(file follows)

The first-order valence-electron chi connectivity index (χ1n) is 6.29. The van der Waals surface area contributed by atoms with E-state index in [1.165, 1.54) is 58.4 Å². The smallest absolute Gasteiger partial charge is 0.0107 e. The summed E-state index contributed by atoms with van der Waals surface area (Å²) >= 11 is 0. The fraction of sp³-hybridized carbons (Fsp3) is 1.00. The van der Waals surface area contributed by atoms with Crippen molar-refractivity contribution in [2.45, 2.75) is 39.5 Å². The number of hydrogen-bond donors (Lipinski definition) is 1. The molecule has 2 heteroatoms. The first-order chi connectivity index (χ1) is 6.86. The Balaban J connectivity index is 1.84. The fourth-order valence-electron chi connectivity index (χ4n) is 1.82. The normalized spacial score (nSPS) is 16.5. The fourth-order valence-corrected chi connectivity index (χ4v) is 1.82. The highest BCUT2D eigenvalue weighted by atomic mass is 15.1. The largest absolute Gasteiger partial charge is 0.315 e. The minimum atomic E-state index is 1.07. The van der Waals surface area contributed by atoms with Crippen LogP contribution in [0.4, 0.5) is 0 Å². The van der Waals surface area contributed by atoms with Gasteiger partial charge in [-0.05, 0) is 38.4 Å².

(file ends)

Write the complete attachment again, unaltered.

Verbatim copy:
The first-order valence-electron chi connectivity index (χ1n) is 6.29. The van der Waals surface area contributed by atoms with E-state index in [1.165, 1.54) is 58.4 Å². The smallest absolute Gasteiger partial charge is 0.0107 e. The summed E-state index contributed by atoms with van der Waals surface area (Å²) >= 11 is 0. The fraction of sp³-hybridized carbons (Fsp3) is 1.00. The van der Waals surface area contributed by atoms with Crippen molar-refractivity contribution in [2.45, 2.75) is 39.5 Å². The number of hydrogen-bond donors (Lipinski definition) is 1. The molecule has 2 heteroatoms. The first-order chi connectivity index (χ1) is 6.86. The Balaban J connectivity index is 1.84. The fourth-order valence-electron chi connectivity index (χ4n) is 1.82. The normalized spacial score (nSPS) is 16.5. The fourth-order valence-corrected chi connectivity index (χ4v) is 1.82. The highest BCUT2D eigenvalue weighted by atomic mass is 15.1. The largest absolute Gasteiger partial charge is 0.315 e. The minimum atomic E-state index is 1.07. The van der Waals surface area contributed by atoms with Crippen LogP contribution in [0.4, 0.5) is 0 Å². The van der Waals surface area contributed by atoms with Gasteiger partial charge in [-0.05, 0) is 38.4 Å².